Millennials compose the largest demographic in the country these days at 75.4 million young men and women. While they are the people dominating the web while searching for their first time homes, they have a tough rough ahead of them.  In markets across the country, Millennials lament how they’ve been repeatedly outbid (some as many as 13 times) even while offering thousands over dollars over the asking price. Considered late arrivals to the housing party, their tardiness is just one factor that’s working against them.

“Late” coming into housing markets by some people’s standards, this age group (U.S Census Bureau says ages 18-24; Pew Research says ages 22-37) is, for the first time, making long term commitments to one particular location and/or one particular “home.”  (This idea of commitment is a huge shift for a generation that has experienced economic uncertainty, international conflicts and home soil attacks, climate upheavals, the realities of deep student debt and unprecedented technological connectivity much, if not all, of their lives.)  Already, as of January, 2017, millennials make up 45% of all purchase loans, an increase of 3% over 2016.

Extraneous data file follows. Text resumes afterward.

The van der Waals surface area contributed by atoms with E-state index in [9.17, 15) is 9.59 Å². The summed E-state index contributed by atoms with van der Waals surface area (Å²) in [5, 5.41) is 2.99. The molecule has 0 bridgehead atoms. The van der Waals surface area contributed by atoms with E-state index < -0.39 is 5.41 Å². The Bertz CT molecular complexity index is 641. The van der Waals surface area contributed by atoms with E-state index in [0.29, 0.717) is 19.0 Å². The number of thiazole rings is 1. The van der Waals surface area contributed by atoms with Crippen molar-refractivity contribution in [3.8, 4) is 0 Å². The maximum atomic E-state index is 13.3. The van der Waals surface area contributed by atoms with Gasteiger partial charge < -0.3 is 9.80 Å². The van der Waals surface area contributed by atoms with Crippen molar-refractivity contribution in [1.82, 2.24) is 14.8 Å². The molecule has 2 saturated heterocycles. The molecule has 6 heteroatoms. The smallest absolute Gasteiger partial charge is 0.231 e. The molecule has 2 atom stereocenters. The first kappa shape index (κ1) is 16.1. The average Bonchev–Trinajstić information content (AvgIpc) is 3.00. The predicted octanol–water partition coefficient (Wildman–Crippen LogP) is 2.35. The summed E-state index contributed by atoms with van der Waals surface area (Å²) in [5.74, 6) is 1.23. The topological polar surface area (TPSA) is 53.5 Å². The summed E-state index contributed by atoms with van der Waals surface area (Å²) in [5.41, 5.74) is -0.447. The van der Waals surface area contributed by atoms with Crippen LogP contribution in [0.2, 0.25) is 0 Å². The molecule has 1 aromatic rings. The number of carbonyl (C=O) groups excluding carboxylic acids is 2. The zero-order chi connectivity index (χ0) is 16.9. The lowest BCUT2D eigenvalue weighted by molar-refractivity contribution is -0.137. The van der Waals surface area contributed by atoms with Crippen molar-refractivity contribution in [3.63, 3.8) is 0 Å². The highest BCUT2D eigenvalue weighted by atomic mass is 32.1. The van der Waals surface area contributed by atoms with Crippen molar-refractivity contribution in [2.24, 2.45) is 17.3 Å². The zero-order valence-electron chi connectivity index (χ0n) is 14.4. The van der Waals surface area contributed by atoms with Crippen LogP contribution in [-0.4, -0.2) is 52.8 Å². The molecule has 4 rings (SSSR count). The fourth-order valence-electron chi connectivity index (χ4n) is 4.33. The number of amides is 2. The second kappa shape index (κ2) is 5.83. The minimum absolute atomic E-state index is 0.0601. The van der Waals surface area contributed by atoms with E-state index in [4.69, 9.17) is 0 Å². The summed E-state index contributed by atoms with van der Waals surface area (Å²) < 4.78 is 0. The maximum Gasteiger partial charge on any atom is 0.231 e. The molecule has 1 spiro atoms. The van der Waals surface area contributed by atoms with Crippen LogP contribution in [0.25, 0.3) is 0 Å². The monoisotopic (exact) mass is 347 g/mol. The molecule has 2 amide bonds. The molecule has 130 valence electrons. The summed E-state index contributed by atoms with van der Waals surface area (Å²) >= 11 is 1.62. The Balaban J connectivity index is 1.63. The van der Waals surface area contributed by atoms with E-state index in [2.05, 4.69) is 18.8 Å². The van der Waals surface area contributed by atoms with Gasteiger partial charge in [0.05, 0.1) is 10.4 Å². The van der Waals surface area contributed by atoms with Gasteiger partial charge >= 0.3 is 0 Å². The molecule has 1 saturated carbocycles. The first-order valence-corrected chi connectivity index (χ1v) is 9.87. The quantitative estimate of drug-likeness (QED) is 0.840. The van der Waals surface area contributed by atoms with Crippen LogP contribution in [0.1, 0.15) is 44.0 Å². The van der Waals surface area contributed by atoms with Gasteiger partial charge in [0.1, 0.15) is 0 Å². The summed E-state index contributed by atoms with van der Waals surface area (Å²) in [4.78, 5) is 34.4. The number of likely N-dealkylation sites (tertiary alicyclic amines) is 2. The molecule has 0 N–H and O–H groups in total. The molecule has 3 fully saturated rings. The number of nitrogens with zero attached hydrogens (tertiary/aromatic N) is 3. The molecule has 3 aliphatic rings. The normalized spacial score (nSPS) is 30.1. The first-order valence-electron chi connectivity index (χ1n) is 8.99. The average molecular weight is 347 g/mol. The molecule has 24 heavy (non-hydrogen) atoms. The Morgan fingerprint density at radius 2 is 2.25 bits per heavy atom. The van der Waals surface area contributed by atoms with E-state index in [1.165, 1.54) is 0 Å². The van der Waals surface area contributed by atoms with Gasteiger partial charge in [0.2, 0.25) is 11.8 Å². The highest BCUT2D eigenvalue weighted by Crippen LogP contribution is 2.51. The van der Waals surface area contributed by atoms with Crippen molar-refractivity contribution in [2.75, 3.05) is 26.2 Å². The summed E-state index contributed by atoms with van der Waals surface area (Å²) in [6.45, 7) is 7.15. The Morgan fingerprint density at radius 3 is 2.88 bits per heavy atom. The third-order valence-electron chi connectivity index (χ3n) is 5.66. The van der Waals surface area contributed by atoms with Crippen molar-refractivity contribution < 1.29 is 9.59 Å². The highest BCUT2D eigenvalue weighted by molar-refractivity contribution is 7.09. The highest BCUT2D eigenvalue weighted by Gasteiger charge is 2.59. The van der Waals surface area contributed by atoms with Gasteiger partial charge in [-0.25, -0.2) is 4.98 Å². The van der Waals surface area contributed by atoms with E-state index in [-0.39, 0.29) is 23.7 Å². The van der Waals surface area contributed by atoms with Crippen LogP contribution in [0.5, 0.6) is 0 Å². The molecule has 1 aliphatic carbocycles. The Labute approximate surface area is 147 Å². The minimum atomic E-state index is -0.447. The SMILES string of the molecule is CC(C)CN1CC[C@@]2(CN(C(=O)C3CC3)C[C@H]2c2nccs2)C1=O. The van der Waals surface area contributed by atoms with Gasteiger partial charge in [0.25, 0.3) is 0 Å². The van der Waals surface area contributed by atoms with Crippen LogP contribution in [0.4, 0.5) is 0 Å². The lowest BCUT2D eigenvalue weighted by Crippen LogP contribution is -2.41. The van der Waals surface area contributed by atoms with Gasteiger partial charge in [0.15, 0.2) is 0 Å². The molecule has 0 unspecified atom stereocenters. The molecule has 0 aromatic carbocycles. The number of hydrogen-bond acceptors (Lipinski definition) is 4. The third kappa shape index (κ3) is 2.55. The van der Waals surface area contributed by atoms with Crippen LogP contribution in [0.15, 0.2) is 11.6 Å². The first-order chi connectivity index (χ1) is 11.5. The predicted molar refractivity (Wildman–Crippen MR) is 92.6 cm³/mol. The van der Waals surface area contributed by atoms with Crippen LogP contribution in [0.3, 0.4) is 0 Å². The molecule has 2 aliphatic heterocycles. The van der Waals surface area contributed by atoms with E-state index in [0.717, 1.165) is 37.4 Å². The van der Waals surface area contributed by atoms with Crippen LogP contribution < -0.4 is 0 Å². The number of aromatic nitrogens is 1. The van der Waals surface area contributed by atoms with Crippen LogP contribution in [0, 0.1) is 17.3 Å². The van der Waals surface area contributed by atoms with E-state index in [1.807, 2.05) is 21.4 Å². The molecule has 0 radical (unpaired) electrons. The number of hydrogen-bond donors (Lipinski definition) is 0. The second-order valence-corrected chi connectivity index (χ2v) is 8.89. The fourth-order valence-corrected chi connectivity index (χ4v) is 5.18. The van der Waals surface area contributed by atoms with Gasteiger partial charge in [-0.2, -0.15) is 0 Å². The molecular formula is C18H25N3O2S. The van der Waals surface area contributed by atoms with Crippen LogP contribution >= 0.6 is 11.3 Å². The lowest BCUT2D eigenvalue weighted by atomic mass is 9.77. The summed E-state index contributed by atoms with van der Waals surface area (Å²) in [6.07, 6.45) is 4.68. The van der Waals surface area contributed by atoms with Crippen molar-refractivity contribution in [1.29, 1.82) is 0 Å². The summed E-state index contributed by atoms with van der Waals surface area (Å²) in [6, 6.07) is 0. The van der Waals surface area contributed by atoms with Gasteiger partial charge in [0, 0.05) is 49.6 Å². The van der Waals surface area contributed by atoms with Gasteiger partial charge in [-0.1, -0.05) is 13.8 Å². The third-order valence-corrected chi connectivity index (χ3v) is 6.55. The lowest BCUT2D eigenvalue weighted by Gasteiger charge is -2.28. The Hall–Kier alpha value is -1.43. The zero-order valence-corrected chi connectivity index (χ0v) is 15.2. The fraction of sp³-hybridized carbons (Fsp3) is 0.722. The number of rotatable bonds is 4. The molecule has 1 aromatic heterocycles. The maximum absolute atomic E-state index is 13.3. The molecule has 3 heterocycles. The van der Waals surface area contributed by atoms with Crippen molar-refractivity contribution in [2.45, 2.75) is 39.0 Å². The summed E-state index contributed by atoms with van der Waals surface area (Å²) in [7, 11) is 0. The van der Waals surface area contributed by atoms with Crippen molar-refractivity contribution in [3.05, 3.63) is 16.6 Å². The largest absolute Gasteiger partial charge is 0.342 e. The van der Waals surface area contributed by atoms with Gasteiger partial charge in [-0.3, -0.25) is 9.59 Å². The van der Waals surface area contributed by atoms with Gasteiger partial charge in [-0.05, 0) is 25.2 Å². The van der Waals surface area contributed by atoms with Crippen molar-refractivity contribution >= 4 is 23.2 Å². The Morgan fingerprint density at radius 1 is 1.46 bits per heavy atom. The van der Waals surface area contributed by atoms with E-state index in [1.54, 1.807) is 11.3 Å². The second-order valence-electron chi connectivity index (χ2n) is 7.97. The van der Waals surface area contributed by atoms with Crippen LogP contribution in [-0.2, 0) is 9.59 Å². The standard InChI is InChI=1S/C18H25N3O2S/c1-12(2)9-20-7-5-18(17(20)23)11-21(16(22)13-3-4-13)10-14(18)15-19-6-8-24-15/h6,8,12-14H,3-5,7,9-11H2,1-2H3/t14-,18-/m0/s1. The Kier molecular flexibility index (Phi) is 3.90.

The housing markets millennials are committing to are even more challenging than they were last year.  Across the country, home/condominium prices have increased by 7% and home/condominium inventories have decreased by 3%.  (These percentages go up and down depending upon specific locations and specific markets.) Millennials just entering the market are and will be competing among themselves as mostly first time buyers for starter homes and among repeat buyers who have “…more leverage and experience,” says Javier Vivas, manager of economic research for Realtor.com.

Vivas suggests that millennials take a good look at the realities of these highly competitive housing markets.  “Expect that you won’t get your “first” house…expect a bidding war…expect to pay more than the listing price for the house you want…expect that everyone else you’re bidding against is pre-approved for a loan…so do your homework, prioritize your requirements, be first in line, pre-approved and ready to go fast…”

Millennials do have the advantage of low interest rates going for them, however.  Despite the Federal Reserve already raising rates .25% in March while anticipating two more hikes this year and three next year, millennials do have access to credit and the ability to get into homes more easily than previous generations who had much higher interest rates. Again, advice from Vivas, “…research lenders as well as you research homes on the web…lenders and payment assistance programs.  Know what you want…know what you have…be prepared to take action quickly.”